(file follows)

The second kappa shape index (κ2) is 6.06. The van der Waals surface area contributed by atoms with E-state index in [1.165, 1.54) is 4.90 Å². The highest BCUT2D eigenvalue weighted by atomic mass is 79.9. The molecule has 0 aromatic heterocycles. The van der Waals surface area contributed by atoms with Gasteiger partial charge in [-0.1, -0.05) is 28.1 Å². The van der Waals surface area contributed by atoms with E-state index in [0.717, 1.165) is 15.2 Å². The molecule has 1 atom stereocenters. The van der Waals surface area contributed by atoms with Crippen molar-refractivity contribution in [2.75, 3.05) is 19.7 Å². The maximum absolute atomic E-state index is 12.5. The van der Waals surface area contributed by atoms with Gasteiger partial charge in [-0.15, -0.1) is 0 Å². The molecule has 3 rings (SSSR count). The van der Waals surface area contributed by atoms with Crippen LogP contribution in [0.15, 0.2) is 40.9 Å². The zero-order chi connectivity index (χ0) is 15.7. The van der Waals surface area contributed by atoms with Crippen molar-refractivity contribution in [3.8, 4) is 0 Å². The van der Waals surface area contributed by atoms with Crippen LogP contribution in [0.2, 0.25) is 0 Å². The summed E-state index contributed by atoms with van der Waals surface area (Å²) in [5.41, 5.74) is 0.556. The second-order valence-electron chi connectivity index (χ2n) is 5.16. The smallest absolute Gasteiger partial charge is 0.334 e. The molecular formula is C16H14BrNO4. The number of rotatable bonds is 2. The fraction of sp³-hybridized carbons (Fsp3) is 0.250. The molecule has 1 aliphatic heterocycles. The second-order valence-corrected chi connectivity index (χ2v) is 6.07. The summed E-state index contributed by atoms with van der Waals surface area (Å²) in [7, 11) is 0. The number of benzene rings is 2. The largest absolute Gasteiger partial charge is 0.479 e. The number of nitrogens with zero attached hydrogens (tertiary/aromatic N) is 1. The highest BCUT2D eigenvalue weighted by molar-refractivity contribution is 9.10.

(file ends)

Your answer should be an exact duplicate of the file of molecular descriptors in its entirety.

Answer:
The second kappa shape index (κ2) is 6.06. The van der Waals surface area contributed by atoms with E-state index in [1.165, 1.54) is 4.90 Å². The highest BCUT2D eigenvalue weighted by atomic mass is 79.9. The molecule has 0 aromatic heterocycles. The van der Waals surface area contributed by atoms with Gasteiger partial charge in [-0.1, -0.05) is 28.1 Å². The van der Waals surface area contributed by atoms with E-state index in [0.717, 1.165) is 15.2 Å². The molecule has 1 atom stereocenters. The van der Waals surface area contributed by atoms with Crippen molar-refractivity contribution in [2.75, 3.05) is 19.7 Å². The maximum absolute atomic E-state index is 12.5. The van der Waals surface area contributed by atoms with Gasteiger partial charge in [-0.15, -0.1) is 0 Å². The molecule has 3 rings (SSSR count). The van der Waals surface area contributed by atoms with Crippen LogP contribution in [0.15, 0.2) is 40.9 Å². The zero-order chi connectivity index (χ0) is 15.7. The van der Waals surface area contributed by atoms with Crippen molar-refractivity contribution in [3.8, 4) is 0 Å². The van der Waals surface area contributed by atoms with Crippen LogP contribution in [0.2, 0.25) is 0 Å². The summed E-state index contributed by atoms with van der Waals surface area (Å²) in [5.41, 5.74) is 0.556. The second-order valence-electron chi connectivity index (χ2n) is 5.16. The smallest absolute Gasteiger partial charge is 0.334 e. The molecular formula is C16H14BrNO4. The number of rotatable bonds is 2. The fraction of sp³-hybridized carbons (Fsp3) is 0.250. The molecule has 1 aliphatic heterocycles. The second-order valence-corrected chi connectivity index (χ2v) is 6.07. The summed E-state index contributed by atoms with van der Waals surface area (Å²) in [7, 11) is 0. The number of benzene rings is 2. The largest absolute Gasteiger partial charge is 0.479 e. The number of nitrogens with zero attached hydrogens (tertiary/aromatic N) is 1. The highest BCUT2D eigenvalue weighted by molar-refractivity contribution is 9.10.